Compromise may be path to progress in Wolf’s second term

Gov. Tom Wolf said all the right things at his inaugural address kicking off his second term Tuesday.

But the most important words may have come from his political counterpart, Senate President Pro Tempore Joe Scarnati, a Republican.

Scarnati commented that Wolf has evolved into a governor reaching over more often, having conversations with him and understanding all sides of an issue.

That is good news for all Pennsylvanians, who surely are tired of protracted budget squabbles that lead to nowhere and extreme proposals that have no chance of compromise that leads to progress.

A lot of the things Wolf wants to accomplish in his second term — public education improvements, criminal justice reform and an improved, more secure voting system — are worthwhile priorities.

But given the divided government that hovers over Harrisburg, those priorities have no chance of reaching a finish line without certain realities being in place.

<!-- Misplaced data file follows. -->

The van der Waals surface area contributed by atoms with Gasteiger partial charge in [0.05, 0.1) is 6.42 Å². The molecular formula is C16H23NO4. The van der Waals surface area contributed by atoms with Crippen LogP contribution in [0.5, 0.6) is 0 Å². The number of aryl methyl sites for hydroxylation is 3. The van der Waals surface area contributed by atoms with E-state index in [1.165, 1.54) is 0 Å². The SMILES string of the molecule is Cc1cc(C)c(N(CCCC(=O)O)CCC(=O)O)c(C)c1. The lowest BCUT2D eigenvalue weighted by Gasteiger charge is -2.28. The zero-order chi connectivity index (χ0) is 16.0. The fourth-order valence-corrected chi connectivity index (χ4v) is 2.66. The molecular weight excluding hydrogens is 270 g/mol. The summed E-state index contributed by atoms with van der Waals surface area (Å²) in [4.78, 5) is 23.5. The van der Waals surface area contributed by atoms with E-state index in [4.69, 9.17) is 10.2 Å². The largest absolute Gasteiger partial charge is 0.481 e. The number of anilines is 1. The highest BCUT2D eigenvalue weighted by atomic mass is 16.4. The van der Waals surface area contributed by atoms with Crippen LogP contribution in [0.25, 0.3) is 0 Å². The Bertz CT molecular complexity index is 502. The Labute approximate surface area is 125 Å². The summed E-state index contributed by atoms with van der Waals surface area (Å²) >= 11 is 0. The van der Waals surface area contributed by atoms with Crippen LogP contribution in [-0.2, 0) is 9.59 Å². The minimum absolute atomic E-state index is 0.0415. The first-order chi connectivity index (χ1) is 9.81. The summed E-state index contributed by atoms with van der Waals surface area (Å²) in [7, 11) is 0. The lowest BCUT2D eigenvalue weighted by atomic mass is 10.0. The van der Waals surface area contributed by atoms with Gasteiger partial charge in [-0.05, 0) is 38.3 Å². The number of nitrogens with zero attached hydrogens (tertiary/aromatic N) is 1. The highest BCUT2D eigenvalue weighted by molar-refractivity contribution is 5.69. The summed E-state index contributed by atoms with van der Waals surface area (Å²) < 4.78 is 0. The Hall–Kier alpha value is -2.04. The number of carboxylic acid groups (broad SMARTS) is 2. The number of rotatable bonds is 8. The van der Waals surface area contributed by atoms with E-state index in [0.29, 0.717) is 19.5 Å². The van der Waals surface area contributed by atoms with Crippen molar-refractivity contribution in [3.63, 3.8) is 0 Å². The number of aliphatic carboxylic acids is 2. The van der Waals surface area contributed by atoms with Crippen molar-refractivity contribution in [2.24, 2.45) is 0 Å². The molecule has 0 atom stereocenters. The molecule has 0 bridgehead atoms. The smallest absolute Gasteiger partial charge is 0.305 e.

One of those realities is a solid working relationship between the governor and the leader of the opposition party that controls the Legislature.

The absence of that sort of relationship is locking Washington into a ball of angst.

We have seen the opposite — President Ronald Reagan and Democratic Majority Leader Tip O’Neill got along famously — and how much can be accomplished with a solid working relationship that includes a spirit of compromise.

The governor does not have to give up everything he believes in.

He simply needs to be more moderate in his expectations and respect that every proposal he has can be improved on with input from the other side of the aisle.

That more prosperous, stronger and fairer future for Pennsylvania that he spoke of during his inaugural address can only happen if that is the governor’s approach.